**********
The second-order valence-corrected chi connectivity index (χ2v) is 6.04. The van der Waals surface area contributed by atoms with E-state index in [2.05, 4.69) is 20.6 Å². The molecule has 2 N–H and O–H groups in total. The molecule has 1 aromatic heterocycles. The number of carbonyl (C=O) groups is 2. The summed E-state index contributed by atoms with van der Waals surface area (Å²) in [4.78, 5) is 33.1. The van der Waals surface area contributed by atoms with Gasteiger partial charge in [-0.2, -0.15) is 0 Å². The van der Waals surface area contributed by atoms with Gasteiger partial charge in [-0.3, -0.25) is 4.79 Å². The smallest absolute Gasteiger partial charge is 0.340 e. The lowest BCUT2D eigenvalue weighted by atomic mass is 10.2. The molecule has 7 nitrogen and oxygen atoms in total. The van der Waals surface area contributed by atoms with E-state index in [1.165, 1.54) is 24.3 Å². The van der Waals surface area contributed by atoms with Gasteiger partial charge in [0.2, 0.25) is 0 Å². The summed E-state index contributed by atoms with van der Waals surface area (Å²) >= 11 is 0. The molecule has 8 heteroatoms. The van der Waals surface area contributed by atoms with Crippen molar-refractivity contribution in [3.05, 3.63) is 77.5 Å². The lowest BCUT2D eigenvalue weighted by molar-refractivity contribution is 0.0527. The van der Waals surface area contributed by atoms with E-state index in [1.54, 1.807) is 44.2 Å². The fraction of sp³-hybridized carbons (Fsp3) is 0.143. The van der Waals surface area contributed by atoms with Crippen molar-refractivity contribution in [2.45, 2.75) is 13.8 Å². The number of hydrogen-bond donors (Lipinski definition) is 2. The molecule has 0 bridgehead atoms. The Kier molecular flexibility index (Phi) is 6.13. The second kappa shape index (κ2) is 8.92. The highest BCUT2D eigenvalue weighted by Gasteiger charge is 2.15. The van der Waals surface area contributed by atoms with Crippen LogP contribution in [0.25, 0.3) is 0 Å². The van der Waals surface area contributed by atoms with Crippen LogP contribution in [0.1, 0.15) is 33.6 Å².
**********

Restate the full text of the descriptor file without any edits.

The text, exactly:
The second-order valence-corrected chi connectivity index (χ2v) is 6.04. The van der Waals surface area contributed by atoms with E-state index in [2.05, 4.69) is 20.6 Å². The molecule has 2 N–H and O–H groups in total. The molecule has 1 aromatic heterocycles. The number of carbonyl (C=O) groups is 2. The summed E-state index contributed by atoms with van der Waals surface area (Å²) in [4.78, 5) is 33.1. The van der Waals surface area contributed by atoms with Gasteiger partial charge in [-0.2, -0.15) is 0 Å². The van der Waals surface area contributed by atoms with Gasteiger partial charge in [-0.3, -0.25) is 4.79 Å². The smallest absolute Gasteiger partial charge is 0.340 e. The lowest BCUT2D eigenvalue weighted by atomic mass is 10.2. The molecule has 7 nitrogen and oxygen atoms in total. The van der Waals surface area contributed by atoms with E-state index in [1.165, 1.54) is 24.3 Å². The van der Waals surface area contributed by atoms with Gasteiger partial charge in [0.2, 0.25) is 0 Å². The summed E-state index contributed by atoms with van der Waals surface area (Å²) >= 11 is 0. The molecule has 8 heteroatoms. The van der Waals surface area contributed by atoms with Crippen molar-refractivity contribution in [3.05, 3.63) is 77.5 Å². The lowest BCUT2D eigenvalue weighted by molar-refractivity contribution is 0.0527. The van der Waals surface area contributed by atoms with E-state index in [1.54, 1.807) is 44.2 Å². The fraction of sp³-hybridized carbons (Fsp3) is 0.143. The van der Waals surface area contributed by atoms with Crippen molar-refractivity contribution in [2.45, 2.75) is 13.8 Å². The number of hydrogen-bond donors (Lipinski definition) is 2. The molecule has 0 bridgehead atoms. The Kier molecular flexibility index (Phi) is 6.13. The second kappa shape index (κ2) is 8.92. The highest BCUT2D eigenvalue weighted by Gasteiger charge is 2.15. The van der Waals surface area contributed by atoms with Crippen LogP contribution in [0.25, 0.3) is 0 Å². The van der Waals surface area contributed by atoms with Crippen LogP contribution in [0.1, 0.15) is 33.6 Å².